At two years after his death, Steve Jobs still remains one of the most courageous, stubborn and curious technology master of the century. He used to say that, in order to succeed, people need to think different. He loved guiding his life after a simple, yet full of subtle meanings mantra: “Stay hungry, stay foolish.” As a result, he always sticked to his guns and created the Apple legacy that is so brilliantly contoured today.
But there are some things that Steve didn’t want to do. However, the new CEO of Apple proclaims his independence by making decisions that are actually opposite to those who have built the colossi of Apple. Strategies collide, and most probably, sales will too. Critics have gone very far with the observations, strongly believing that the new iPad from Apple changes Jobs’ legacy in many ways.
One of Steve Jobs’ most unapproved tools is the Stylus, and analysts for Apple predict that the next gadget that will be born is an iPad that has its own stylus. Jokes about the stylus became a personal touch of Steve’s in presentations and interviews. When the first iPhone was launched at the Macworld Convention in San Francisco in 2001, he loudly spoke his mind on the matter.
“Who wants a stylus? You have to get ’em, put ’em away, you lose ’em. Yuch! Nobody wants a stylus. So let’s not use a stylus.”
His moquery soon became famous; another reason to sustain it is that when he came back to Apple in 1997, the first thing on his bucket list was to take the Newton off market, some sort of tablet that has a stylus. He used to say that people shouldn’t invent another stylus, because God already have humanity 10 of them. His famous line, “If you see a stylus, they blew it!”, has created a bond between the Apple customers and gadgets that are operated only by hand.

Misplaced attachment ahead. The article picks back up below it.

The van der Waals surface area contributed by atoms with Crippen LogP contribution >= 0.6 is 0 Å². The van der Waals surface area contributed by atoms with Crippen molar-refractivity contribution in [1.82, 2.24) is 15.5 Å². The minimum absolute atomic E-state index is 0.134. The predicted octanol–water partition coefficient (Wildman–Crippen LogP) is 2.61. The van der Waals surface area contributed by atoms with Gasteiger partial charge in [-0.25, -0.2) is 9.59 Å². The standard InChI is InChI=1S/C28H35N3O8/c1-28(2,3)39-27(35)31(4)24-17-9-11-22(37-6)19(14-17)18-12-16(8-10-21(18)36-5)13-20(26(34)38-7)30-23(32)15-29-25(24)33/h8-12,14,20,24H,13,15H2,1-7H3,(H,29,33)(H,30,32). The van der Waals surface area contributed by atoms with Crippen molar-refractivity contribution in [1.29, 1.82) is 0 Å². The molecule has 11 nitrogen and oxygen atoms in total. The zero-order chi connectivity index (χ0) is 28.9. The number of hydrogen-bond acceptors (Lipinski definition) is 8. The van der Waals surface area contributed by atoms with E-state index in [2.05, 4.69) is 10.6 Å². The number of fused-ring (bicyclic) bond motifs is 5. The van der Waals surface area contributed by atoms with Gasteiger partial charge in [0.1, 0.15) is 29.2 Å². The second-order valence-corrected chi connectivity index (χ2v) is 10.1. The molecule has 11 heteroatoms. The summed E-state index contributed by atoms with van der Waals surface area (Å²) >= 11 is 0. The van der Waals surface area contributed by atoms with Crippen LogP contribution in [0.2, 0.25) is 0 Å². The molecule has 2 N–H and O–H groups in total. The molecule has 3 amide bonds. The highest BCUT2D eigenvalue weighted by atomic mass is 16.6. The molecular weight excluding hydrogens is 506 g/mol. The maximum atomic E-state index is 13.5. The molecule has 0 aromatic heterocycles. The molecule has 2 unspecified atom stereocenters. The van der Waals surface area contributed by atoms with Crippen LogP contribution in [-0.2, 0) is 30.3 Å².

The new tablet that will use this tool will have a 12.9-inch display, therefore the golden rule of Steve Jobs for tablets has been followed: an iPad should always be larger than 10 inches, because the applications don’t work at their best capacity if the screen is smaller.
Ming-chi Kuo from KGI Securities believes that the stylus is an accessory that won’t raise the price of the iPad “Pro” and confirms the possibility that it will have a 3D handwriting option, that can only be incorporated in the system by using the stylus.
“We don’t foresee significant sales of an optional stylus in 2015 and forecast unit shipments of 2-2.5 million. But we believe that the stylus could improve the experience of users, however, and will likely help Apple develop specific customer groups such as the corporate sector and educational institutions.”
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